Sun, 08/20/2017 - 22:43

Posted by Mitchell Thompson on April 17, 2017

By Esther Enkin, CBC Ombudsman

The complainant, Maxwell Silverman, said reporter Nick Purdon was wrong to call the RCMP after he encountered a shivering refugee on the Canada-U.S. border. The decision to intervene in a story, especially to call authorities, is one of the most challenging for journalists. It requires assessing the journalistic purpose and what’s at stake for personal or public safety. In this case, there were circumstances that made it an acceptable decision.

*There has been a change to the original review to clarify a reference to international law on refugees.


You were angered by a report broadcast on the National on February 12, 2017, prepared by reporter Nick Purdon. Mr. Purdon was on the Canada-U.S. border near Emerson, Manitoba in the early hours of a cold winter morning. He and his camera operator were looking for any refugee claimants trying to make their way into Canada. They encountered a man, and called the RCMP, who arrived and took him to the nearest point of entry to be processed. You said that journalists have no business calling the police on their interviewees. You said this was even more the case here since the reporter “welcomed this refugee (literally) into his arms.” There is no obligation to report “a crime” to the police. You said the crime in this case was fleeing for one’s safety:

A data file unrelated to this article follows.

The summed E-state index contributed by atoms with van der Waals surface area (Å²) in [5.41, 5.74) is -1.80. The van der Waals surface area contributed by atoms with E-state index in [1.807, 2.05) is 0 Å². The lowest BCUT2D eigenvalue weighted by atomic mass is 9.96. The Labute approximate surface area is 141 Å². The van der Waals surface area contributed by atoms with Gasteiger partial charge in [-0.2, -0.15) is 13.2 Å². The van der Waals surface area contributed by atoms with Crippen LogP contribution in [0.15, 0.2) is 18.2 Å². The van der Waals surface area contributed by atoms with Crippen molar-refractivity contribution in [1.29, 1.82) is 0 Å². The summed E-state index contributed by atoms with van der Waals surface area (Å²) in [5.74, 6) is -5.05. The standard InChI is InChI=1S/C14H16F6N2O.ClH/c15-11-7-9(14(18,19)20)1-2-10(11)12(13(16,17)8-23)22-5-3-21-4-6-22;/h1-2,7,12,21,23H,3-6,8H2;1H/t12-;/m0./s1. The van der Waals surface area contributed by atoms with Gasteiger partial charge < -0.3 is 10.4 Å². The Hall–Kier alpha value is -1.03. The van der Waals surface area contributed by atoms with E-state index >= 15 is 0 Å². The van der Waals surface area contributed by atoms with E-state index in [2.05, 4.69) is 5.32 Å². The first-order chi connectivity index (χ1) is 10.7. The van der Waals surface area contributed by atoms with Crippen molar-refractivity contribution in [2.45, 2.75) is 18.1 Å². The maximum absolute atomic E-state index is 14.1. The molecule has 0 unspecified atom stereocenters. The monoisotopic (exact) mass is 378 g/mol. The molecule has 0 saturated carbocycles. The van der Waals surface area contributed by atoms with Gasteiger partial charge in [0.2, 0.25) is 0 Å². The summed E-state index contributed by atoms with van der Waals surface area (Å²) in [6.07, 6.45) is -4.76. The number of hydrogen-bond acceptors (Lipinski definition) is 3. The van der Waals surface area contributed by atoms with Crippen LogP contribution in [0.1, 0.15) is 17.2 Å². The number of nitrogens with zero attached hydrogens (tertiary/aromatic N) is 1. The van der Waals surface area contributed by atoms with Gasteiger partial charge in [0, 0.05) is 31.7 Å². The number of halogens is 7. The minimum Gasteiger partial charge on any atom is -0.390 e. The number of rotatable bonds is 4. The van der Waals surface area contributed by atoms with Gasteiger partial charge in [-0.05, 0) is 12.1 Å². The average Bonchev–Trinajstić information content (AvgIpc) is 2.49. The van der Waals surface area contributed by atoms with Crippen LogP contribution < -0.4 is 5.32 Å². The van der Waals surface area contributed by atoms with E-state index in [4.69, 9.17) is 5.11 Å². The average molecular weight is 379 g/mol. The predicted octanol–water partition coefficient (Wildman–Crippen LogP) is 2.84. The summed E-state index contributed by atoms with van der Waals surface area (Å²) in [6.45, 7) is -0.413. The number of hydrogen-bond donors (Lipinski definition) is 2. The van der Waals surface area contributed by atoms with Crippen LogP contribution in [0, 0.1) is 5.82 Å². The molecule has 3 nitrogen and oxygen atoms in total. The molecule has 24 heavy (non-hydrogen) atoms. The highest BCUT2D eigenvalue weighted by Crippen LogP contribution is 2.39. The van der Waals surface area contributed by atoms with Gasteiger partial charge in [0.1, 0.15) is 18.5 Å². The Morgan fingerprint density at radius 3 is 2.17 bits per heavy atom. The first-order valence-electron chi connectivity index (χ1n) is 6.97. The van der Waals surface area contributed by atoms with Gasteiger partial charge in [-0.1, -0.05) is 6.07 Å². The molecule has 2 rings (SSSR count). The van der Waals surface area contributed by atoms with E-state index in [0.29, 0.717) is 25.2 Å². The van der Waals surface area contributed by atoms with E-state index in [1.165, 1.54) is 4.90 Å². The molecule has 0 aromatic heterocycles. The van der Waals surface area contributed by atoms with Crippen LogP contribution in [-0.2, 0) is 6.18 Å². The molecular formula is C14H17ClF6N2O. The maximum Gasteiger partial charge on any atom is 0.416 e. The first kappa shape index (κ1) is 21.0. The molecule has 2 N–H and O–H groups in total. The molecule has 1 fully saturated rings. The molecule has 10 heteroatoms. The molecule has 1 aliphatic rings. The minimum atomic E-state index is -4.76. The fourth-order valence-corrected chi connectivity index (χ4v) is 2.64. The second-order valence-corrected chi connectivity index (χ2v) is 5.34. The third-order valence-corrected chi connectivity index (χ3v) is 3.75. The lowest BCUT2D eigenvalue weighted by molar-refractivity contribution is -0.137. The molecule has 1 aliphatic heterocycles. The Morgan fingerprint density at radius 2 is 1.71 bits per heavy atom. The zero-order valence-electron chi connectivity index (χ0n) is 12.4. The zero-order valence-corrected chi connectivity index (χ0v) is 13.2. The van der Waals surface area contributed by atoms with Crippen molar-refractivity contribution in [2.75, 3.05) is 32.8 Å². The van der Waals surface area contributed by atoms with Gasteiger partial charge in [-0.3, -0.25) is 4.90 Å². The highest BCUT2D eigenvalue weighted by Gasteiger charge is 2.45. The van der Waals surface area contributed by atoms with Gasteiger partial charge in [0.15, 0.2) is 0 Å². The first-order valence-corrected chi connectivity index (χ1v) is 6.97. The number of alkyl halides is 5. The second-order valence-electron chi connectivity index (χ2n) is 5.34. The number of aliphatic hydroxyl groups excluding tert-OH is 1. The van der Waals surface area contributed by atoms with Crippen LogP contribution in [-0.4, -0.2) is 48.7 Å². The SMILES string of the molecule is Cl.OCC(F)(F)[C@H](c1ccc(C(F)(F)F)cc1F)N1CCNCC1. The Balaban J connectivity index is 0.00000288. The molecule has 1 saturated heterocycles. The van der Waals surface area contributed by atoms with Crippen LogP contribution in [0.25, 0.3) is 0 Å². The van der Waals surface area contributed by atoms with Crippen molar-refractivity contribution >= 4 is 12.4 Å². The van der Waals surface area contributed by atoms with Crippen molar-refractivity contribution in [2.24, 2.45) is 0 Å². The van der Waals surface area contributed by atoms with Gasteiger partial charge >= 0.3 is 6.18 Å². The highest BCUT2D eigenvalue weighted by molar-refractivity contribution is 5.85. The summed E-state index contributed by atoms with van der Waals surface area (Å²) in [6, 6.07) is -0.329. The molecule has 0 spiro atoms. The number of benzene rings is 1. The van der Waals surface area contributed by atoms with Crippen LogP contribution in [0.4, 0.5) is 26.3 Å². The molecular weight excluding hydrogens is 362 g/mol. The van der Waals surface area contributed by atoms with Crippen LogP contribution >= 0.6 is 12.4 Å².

It is not the job of a journalist to have someone arrested.  

It is indeed not the job of a journalist to intervene in their story, but should they choose to do so, it should be done for the betterment of their subject, not to land him in (worse than normal) jail. Refugee agencies, migrant support centres, paramedics, homeless shelters, hospital ER's... there were many alternatives to calling the police and having this man arrested if intervention was deemed necessary.

Read this story on the CBC website, where it was first published.

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